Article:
CA braces for influx of patients seeking services in wake of AZ abortion ban

Tara Campbell Image
Monday, April 15, 2024
CA braces for influx of patients in wake of AZ abortion ban
Arizona's Supreme Court revived a Civil War-era law banning nearly all abortions. California is prepping to be a safe haven for those affected.

SAN FRANCISCO (KGO) -- In the wake of a near-total ban on abortions, protests broke out in Arizona over the weekend. Meanwhile, California braces for an influx of people seeking services across the state line.

"When we got access and choice, nobody at that time thought they'd ever take it away from us," said Linda Shapiro, who was protesting Sunday.

Last week, Arizona's Supreme Court revived a Civil War-era law banning nearly all abortions

"The overturning of Roe was, without any questions, seismic event and this ban here in Arizona is one of the biggest aftershocks yet," said Vice President Kamala Harris.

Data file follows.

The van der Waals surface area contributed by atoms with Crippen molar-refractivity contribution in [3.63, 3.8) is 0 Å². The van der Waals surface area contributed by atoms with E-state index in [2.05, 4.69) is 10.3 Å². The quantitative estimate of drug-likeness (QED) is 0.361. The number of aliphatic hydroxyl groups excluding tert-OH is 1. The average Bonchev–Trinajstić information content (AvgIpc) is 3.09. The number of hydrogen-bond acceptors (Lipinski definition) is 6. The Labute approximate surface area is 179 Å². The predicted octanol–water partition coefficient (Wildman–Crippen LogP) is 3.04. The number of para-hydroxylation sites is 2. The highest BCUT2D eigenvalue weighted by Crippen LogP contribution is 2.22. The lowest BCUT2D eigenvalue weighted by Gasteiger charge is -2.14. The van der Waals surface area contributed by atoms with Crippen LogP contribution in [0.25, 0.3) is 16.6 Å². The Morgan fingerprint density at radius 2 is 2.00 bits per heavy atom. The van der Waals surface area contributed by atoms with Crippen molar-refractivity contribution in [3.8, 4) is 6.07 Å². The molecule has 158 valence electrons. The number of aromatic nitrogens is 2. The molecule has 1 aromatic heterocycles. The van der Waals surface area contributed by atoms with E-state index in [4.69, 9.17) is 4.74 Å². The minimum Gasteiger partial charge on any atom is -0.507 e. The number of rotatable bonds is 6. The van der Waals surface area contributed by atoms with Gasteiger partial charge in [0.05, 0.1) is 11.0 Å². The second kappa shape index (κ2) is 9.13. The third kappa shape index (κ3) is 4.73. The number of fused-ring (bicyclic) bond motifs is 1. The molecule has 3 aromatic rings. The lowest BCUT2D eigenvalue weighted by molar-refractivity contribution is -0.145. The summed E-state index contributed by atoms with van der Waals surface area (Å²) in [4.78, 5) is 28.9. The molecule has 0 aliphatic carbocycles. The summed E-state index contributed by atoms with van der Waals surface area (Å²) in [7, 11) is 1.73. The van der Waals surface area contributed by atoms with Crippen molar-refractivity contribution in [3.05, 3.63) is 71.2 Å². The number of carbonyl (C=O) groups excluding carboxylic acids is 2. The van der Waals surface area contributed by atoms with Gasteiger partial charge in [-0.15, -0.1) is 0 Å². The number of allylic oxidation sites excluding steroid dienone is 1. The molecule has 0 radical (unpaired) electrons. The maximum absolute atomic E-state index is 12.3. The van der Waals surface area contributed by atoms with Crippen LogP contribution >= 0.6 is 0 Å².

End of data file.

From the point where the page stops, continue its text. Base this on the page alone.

RELATED: Arizona GOP block quick push to repeal near-total abortion ban, which hasn't taken effect yet

Meanwhile Planned Parenthood is expecting a rush of patients into California.

"We have increased access for California patients and those fleeing other states," said Gilda Gonzales, CEO of Planned Parenthood, Northern California, noting the southern part of the state is likely to see the largest influx

"When there is a surge in one part of California, there are those of us in the northern section that can divert, and to support our Southern California Planned Parenthood affiliates," said Gonzales, adding California's already been serving as a safe haven for several years.

In 2021, a Texas law banning abortion as early as six-weeks triggered a wave of abortion bans across the U.S.

RELATED: Arizona can enforce an 1864 law criminalizing nearly all abortions, court says

"That's essentially when we started to serve out-of-state patients. We started to see numbers that we had never seen before," said Gonzales, noting they've been readying for an attack on reproductive rights for years.

"We started raising additional dollars and improving our systems in 2020 in anticipation of Roe being overturned. So we were already in preparation. And our other affiliates were doing much of the same work," she added.

Arizona's Supreme Court left a 14-day window open for lower courts to consider challenges to its decision, giving activist a chance to appeal the ruling.

"The next couple of weeks are pretty critical and that will tell us everything we need to know moving forward," Gonzales said.

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